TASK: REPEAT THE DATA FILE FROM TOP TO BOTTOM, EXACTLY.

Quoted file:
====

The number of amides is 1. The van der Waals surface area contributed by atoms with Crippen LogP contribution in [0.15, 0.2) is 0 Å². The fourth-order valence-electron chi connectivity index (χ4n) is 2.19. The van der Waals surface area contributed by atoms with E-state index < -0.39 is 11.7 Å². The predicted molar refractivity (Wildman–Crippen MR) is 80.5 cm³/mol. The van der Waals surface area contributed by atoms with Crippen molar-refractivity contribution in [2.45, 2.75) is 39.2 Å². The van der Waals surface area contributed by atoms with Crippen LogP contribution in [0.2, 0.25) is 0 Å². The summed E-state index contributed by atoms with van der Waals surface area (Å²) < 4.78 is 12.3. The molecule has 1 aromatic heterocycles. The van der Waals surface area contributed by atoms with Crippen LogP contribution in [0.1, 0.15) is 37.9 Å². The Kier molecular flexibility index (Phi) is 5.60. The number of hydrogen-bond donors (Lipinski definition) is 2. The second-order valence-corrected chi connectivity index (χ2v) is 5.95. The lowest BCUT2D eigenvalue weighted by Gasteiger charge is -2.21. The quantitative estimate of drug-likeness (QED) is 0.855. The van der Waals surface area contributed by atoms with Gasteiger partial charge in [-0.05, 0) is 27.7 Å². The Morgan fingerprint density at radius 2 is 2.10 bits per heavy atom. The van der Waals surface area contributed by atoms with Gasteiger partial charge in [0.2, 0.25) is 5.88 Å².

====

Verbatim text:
The number of amides is 1. The van der Waals surface area contributed by atoms with Crippen LogP contribution in [0.15, 0.2) is 0 Å². The fourth-order valence-electron chi connectivity index (χ4n) is 2.19. The van der Waals surface area contributed by atoms with E-state index < -0.39 is 11.7 Å². The predicted molar refractivity (Wildman–Crippen MR) is 80.5 cm³/mol. The van der Waals surface area contributed by atoms with Crippen molar-refractivity contribution in [2.45, 2.75) is 39.2 Å². The van der Waals surface area contributed by atoms with Crippen LogP contribution in [0.2, 0.25) is 0 Å². The summed E-state index contributed by atoms with van der Waals surface area (Å²) < 4.78 is 12.3. The molecule has 1 aromatic heterocycles. The van der Waals surface area contributed by atoms with Crippen LogP contribution in [0.1, 0.15) is 37.9 Å². The Kier molecular flexibility index (Phi) is 5.60. The number of hydrogen-bond donors (Lipinski definition) is 2. The second-order valence-corrected chi connectivity index (χ2v) is 5.95. The lowest BCUT2D eigenvalue weighted by Gasteiger charge is -2.21. The quantitative estimate of drug-likeness (QED) is 0.855. The van der Waals surface area contributed by atoms with Gasteiger partial charge in [-0.05, 0) is 27.7 Å². The Morgan fingerprint density at radius 2 is 2.10 bits per heavy atom. The van der Waals surface area contributed by atoms with Gasteiger partial charge in [0.2, 0.25) is 5.88 Å².